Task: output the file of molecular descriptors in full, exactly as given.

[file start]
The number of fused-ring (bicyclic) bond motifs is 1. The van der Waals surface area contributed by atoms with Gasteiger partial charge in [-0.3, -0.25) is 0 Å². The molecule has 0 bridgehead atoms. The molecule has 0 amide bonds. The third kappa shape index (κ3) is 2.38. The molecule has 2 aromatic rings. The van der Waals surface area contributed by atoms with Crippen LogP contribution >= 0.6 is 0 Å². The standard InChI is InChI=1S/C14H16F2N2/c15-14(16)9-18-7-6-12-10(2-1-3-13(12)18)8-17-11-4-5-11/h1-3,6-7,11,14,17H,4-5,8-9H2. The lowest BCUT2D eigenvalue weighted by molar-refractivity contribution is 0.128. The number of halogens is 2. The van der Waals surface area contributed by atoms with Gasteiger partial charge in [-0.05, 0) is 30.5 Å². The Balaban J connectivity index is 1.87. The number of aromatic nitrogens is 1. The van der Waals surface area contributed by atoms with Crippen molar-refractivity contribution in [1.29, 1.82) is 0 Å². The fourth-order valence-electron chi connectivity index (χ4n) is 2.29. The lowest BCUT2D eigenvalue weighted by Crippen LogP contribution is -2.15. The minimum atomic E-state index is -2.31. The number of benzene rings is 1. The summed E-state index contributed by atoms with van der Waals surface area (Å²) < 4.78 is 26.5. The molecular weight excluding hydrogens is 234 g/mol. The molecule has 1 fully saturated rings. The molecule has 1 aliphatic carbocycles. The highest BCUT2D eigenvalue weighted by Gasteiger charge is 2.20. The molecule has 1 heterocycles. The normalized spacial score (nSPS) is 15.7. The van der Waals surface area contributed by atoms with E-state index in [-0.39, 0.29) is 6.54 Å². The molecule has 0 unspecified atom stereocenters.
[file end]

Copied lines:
The number of fused-ring (bicyclic) bond motifs is 1. The van der Waals surface area contributed by atoms with Gasteiger partial charge in [-0.3, -0.25) is 0 Å². The molecule has 0 bridgehead atoms. The molecule has 0 amide bonds. The third kappa shape index (κ3) is 2.38. The molecule has 2 aromatic rings. The van der Waals surface area contributed by atoms with Crippen LogP contribution >= 0.6 is 0 Å². The standard InChI is InChI=1S/C14H16F2N2/c15-14(16)9-18-7-6-12-10(2-1-3-13(12)18)8-17-11-4-5-11/h1-3,6-7,11,14,17H,4-5,8-9H2. The lowest BCUT2D eigenvalue weighted by molar-refractivity contribution is 0.128. The number of halogens is 2. The van der Waals surface area contributed by atoms with Gasteiger partial charge in [-0.05, 0) is 30.5 Å². The Balaban J connectivity index is 1.87. The number of aromatic nitrogens is 1. The van der Waals surface area contributed by atoms with Crippen molar-refractivity contribution in [1.29, 1.82) is 0 Å². The fourth-order valence-electron chi connectivity index (χ4n) is 2.29. The lowest BCUT2D eigenvalue weighted by Crippen LogP contribution is -2.15. The minimum atomic E-state index is -2.31. The number of benzene rings is 1. The summed E-state index contributed by atoms with van der Waals surface area (Å²) < 4.78 is 26.5. The molecular weight excluding hydrogens is 234 g/mol. The molecule has 1 fully saturated rings. The molecule has 1 aliphatic carbocycles. The highest BCUT2D eigenvalue weighted by Gasteiger charge is 2.20. The molecule has 1 heterocycles. The normalized spacial score (nSPS) is 15.7. The van der Waals surface area contributed by atoms with E-state index in [-0.39, 0.29) is 6.54 Å². The molecule has 0 unspecified atom stereocenters.